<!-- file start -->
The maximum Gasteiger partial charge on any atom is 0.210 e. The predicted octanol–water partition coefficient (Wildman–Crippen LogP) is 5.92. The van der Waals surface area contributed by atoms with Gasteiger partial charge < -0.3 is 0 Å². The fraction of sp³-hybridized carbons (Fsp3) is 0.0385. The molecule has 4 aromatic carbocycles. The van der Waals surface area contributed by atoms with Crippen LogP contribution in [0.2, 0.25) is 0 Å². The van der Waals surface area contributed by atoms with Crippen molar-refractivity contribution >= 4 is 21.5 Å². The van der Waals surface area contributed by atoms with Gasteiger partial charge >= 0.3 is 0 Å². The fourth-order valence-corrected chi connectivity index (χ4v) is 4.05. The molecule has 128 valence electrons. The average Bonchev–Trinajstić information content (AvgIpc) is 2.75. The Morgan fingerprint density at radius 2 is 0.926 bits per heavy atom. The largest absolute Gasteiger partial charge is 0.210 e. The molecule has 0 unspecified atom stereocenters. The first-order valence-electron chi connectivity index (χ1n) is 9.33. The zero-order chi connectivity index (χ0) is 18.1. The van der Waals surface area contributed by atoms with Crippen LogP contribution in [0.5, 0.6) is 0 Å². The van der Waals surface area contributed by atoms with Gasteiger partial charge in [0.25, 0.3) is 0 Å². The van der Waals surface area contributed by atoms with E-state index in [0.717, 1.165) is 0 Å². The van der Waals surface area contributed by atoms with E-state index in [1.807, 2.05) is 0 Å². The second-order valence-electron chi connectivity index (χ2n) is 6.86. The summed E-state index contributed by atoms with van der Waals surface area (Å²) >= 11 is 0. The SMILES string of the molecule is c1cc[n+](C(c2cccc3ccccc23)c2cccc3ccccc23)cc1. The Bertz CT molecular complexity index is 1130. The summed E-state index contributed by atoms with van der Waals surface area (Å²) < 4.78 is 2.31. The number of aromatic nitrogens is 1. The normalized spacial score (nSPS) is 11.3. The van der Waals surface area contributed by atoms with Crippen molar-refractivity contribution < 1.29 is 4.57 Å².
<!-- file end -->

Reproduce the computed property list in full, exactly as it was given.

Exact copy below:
The maximum Gasteiger partial charge on any atom is 0.210 e. The predicted octanol–water partition coefficient (Wildman–Crippen LogP) is 5.92. The van der Waals surface area contributed by atoms with Gasteiger partial charge < -0.3 is 0 Å². The fraction of sp³-hybridized carbons (Fsp3) is 0.0385. The molecule has 4 aromatic carbocycles. The van der Waals surface area contributed by atoms with Crippen LogP contribution in [0.2, 0.25) is 0 Å². The van der Waals surface area contributed by atoms with Crippen molar-refractivity contribution >= 4 is 21.5 Å². The van der Waals surface area contributed by atoms with Gasteiger partial charge >= 0.3 is 0 Å². The fourth-order valence-corrected chi connectivity index (χ4v) is 4.05. The molecule has 128 valence electrons. The average Bonchev–Trinajstić information content (AvgIpc) is 2.75. The Morgan fingerprint density at radius 2 is 0.926 bits per heavy atom. The largest absolute Gasteiger partial charge is 0.210 e. The molecule has 0 unspecified atom stereocenters. The first-order valence-electron chi connectivity index (χ1n) is 9.33. The zero-order chi connectivity index (χ0) is 18.1. The van der Waals surface area contributed by atoms with Crippen LogP contribution in [0.5, 0.6) is 0 Å². The van der Waals surface area contributed by atoms with Gasteiger partial charge in [0.25, 0.3) is 0 Å². The van der Waals surface area contributed by atoms with E-state index in [0.717, 1.165) is 0 Å². The van der Waals surface area contributed by atoms with E-state index in [1.807, 2.05) is 0 Å². The second-order valence-electron chi connectivity index (χ2n) is 6.86. The summed E-state index contributed by atoms with van der Waals surface area (Å²) >= 11 is 0. The SMILES string of the molecule is c1cc[n+](C(c2cccc3ccccc23)c2cccc3ccccc23)cc1. The Bertz CT molecular complexity index is 1130. The summed E-state index contributed by atoms with van der Waals surface area (Å²) < 4.78 is 2.31. The number of aromatic nitrogens is 1. The normalized spacial score (nSPS) is 11.3. The van der Waals surface area contributed by atoms with Crippen molar-refractivity contribution < 1.29 is 4.57 Å².